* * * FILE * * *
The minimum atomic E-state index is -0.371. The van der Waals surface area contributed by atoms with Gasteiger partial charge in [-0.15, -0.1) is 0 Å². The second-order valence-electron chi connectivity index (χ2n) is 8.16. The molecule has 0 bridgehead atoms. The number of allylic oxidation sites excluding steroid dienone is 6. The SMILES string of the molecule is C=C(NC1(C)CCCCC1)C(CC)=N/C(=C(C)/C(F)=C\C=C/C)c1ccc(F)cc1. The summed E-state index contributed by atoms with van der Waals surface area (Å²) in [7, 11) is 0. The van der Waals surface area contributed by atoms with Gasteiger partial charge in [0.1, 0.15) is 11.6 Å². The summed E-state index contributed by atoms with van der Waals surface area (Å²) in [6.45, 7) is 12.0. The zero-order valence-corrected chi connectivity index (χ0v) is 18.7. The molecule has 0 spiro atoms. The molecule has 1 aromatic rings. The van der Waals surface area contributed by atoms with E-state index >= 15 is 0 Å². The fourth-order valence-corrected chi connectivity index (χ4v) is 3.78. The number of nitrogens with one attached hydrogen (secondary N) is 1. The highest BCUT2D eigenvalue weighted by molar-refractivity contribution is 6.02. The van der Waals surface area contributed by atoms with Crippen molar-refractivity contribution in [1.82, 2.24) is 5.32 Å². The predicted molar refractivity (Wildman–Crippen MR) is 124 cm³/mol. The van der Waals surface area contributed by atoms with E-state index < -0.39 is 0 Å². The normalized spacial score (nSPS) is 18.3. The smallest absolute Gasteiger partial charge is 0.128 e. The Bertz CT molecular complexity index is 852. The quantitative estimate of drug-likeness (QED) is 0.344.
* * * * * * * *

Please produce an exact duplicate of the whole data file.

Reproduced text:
The minimum atomic E-state index is -0.371. The van der Waals surface area contributed by atoms with Gasteiger partial charge in [-0.15, -0.1) is 0 Å². The second-order valence-electron chi connectivity index (χ2n) is 8.16. The molecule has 0 bridgehead atoms. The number of allylic oxidation sites excluding steroid dienone is 6. The SMILES string of the molecule is C=C(NC1(C)CCCCC1)C(CC)=N/C(=C(C)/C(F)=C\C=C/C)c1ccc(F)cc1. The summed E-state index contributed by atoms with van der Waals surface area (Å²) in [7, 11) is 0. The van der Waals surface area contributed by atoms with Gasteiger partial charge in [0.1, 0.15) is 11.6 Å². The summed E-state index contributed by atoms with van der Waals surface area (Å²) in [6.45, 7) is 12.0. The zero-order valence-corrected chi connectivity index (χ0v) is 18.7. The molecule has 0 spiro atoms. The molecule has 1 aromatic rings. The van der Waals surface area contributed by atoms with E-state index >= 15 is 0 Å². The fourth-order valence-corrected chi connectivity index (χ4v) is 3.78. The number of nitrogens with one attached hydrogen (secondary N) is 1. The highest BCUT2D eigenvalue weighted by molar-refractivity contribution is 6.02. The van der Waals surface area contributed by atoms with Crippen molar-refractivity contribution in [1.82, 2.24) is 5.32 Å². The predicted molar refractivity (Wildman–Crippen MR) is 124 cm³/mol. The van der Waals surface area contributed by atoms with E-state index < -0.39 is 0 Å². The normalized spacial score (nSPS) is 18.3. The smallest absolute Gasteiger partial charge is 0.128 e. The Bertz CT molecular complexity index is 852. The quantitative estimate of drug-likeness (QED) is 0.344.